Emma Peacock 6:06
Perfect. So brand and branding get thrown around a bit. And generally, it boils down to some of the same things. But often people, when they talk about brand are talking about some different things sometimes. So how do you define brand?
India Jackson 6:26
That's such a great question. I look at it, I think many people when they think of brand, they can go straight to brand identity. So logos, website, colors, graphics, specific typography that you're using every time that you post something or create something. But I look beyond that. And I say that your brand really is bigger than your presence. It's bigger than the tangibles. It's actually like, what would someone say about XYZ name, whether your brand is your personal name and your identity, or the name of your company, when they have to explain it to someone else, or someone else asked them about it, and you're not in the room. To me, that is your brand, it truly is your reputation. And these tangible pieces, you know, kind of form your reputation, someone who wears, you know, bright red lipstick and colorful colors like me might be perceived and have a different reputation shaped from that than someone who was very minimalist and wears all black. And you know, is more natural in their makeup or hair appearance. Versus the language, if you're cursing and things like that, you know, it comes off very different than someone who's extra polite, and whatever that may be. But at the end of the day, the brand is truly reputation. And it's built from all of these different aspects, from your actual brand identity to your actual content strategy, and what you're discussing how you discuss it, and also who you're associated with, and what other brands they affiliate with yours.
Emma Peacock 8:00
Oh, that's so true. It's like all of the little parts that add up together. So when you're working with clients to define their values to kind of have that base that everything comes from, where do you start?
India Jackson 8:15
That's a great question. And I'm kind of curious to know what that looks like for you, when you're getting clients coming in that maybe don't already have that. I can say for me over at Flaunt Your Fire, and I also own Pause On The Play. It's an online community that integrates values into your visibility. But we really do start with looking at your personal values. Because I think so many times we think about brand values as like the separate thing outside of ourselves, that totally represents our company and our team, if we have a team, or if it's a personal brand, the personal brand facade that you have online, which is still not completely you, no matter how authentic, you try to be with it. But I think that really the starting place is looking at who are you as an individual? And if you have a team, who are your individual team members as humans, and what do they value in their everyday life because we don't leave who we are at home when we come to work, or when we get on social media. So I kind of start the process of going through what does someone cares about? And what matters to them? And sometimes that question can be too big and people may not really have an answer for that. And that's okay. So we dig a little bit deeper and some some other questions that can help like, you know, what do you see happening in the world that you'd like to change? What do you see happening in your community that really has you upset or inspired? You know, and typically, under those answers can give you some insights into what you value and also what kind of impact you want to have in the world.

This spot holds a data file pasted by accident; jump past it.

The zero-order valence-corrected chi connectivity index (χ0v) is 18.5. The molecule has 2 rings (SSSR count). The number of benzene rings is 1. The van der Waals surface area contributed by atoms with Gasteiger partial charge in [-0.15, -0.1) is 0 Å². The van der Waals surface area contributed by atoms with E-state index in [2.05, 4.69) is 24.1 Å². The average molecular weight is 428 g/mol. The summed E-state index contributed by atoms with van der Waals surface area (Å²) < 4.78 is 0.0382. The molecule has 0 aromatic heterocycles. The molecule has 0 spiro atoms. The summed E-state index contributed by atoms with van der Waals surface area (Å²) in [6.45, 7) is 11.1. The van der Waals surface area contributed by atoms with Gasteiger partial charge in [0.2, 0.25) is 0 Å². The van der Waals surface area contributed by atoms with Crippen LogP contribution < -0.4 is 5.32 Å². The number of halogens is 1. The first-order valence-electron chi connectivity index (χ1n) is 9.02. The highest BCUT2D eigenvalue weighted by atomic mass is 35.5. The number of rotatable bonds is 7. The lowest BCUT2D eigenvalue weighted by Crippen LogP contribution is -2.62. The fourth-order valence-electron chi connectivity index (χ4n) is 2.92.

Emma Peacock 9:52
Yeah, for sure. I definitely don't frame it when I'm talking to my clients as like, what are your brand values because they would look at me like my head had exploded. So I tend to like turn it into those other questions of like, what do you do differently to your competitors? What are you trying to achieve for people? What are your clients and customers care most about? And yeah from that, you can kind of pull it, pull it out. And so then what do you do from that step? Like if you've pulled it out of them, rather than them fully knowing it? Do you have kind of like a discovery part of your strategy that helps people kind of then get fully understanding of what those values are, so that they can then explain it if someone then asked them again?
India Jackson 10:43